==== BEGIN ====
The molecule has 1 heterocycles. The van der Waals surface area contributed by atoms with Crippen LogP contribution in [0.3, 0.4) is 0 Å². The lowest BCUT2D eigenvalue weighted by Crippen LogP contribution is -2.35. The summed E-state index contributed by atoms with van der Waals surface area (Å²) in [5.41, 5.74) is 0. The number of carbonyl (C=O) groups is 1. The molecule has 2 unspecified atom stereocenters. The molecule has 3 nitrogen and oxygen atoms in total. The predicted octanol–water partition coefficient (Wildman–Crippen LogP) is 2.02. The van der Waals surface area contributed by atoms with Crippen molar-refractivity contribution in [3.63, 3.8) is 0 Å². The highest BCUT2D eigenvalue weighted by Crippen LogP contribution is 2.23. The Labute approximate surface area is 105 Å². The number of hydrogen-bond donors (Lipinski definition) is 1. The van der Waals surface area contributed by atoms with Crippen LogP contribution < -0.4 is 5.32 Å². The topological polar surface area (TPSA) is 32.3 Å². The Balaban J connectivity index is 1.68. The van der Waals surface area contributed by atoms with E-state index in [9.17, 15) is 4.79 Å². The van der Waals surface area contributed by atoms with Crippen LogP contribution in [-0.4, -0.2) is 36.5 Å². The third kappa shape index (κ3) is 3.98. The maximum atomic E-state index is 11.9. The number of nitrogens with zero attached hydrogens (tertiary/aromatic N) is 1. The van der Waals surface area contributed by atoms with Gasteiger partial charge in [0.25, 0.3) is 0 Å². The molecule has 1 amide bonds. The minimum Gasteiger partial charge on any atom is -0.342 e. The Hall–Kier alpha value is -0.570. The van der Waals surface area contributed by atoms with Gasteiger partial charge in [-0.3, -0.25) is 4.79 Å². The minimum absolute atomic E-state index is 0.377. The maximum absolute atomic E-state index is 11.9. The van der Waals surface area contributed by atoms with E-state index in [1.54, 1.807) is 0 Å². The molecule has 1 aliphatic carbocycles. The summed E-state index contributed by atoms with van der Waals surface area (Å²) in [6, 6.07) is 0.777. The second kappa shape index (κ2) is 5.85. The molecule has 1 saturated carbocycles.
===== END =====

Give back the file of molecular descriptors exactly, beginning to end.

The molecule has 1 heterocycles. The van der Waals surface area contributed by atoms with Crippen LogP contribution in [0.3, 0.4) is 0 Å². The lowest BCUT2D eigenvalue weighted by Crippen LogP contribution is -2.35. The summed E-state index contributed by atoms with van der Waals surface area (Å²) in [5.41, 5.74) is 0. The number of carbonyl (C=O) groups is 1. The molecule has 2 unspecified atom stereocenters. The molecule has 3 nitrogen and oxygen atoms in total. The predicted octanol–water partition coefficient (Wildman–Crippen LogP) is 2.02. The van der Waals surface area contributed by atoms with Crippen molar-refractivity contribution in [3.63, 3.8) is 0 Å². The highest BCUT2D eigenvalue weighted by Crippen LogP contribution is 2.23. The Labute approximate surface area is 105 Å². The number of hydrogen-bond donors (Lipinski definition) is 1. The van der Waals surface area contributed by atoms with Crippen LogP contribution < -0.4 is 5.32 Å². The topological polar surface area (TPSA) is 32.3 Å². The Balaban J connectivity index is 1.68. The van der Waals surface area contributed by atoms with E-state index in [9.17, 15) is 4.79 Å². The van der Waals surface area contributed by atoms with Crippen LogP contribution in [-0.4, -0.2) is 36.5 Å². The third kappa shape index (κ3) is 3.98. The maximum atomic E-state index is 11.9. The number of nitrogens with zero attached hydrogens (tertiary/aromatic N) is 1. The van der Waals surface area contributed by atoms with Gasteiger partial charge in [0.25, 0.3) is 0 Å². The molecule has 1 amide bonds. The minimum Gasteiger partial charge on any atom is -0.342 e. The Hall–Kier alpha value is -0.570. The van der Waals surface area contributed by atoms with Gasteiger partial charge in [-0.3, -0.25) is 4.79 Å². The minimum absolute atomic E-state index is 0.377. The maximum absolute atomic E-state index is 11.9. The van der Waals surface area contributed by atoms with E-state index in [1.54, 1.807) is 0 Å². The molecule has 1 aliphatic carbocycles. The summed E-state index contributed by atoms with van der Waals surface area (Å²) in [6, 6.07) is 0.777. The second kappa shape index (κ2) is 5.85. The molecule has 1 saturated carbocycles.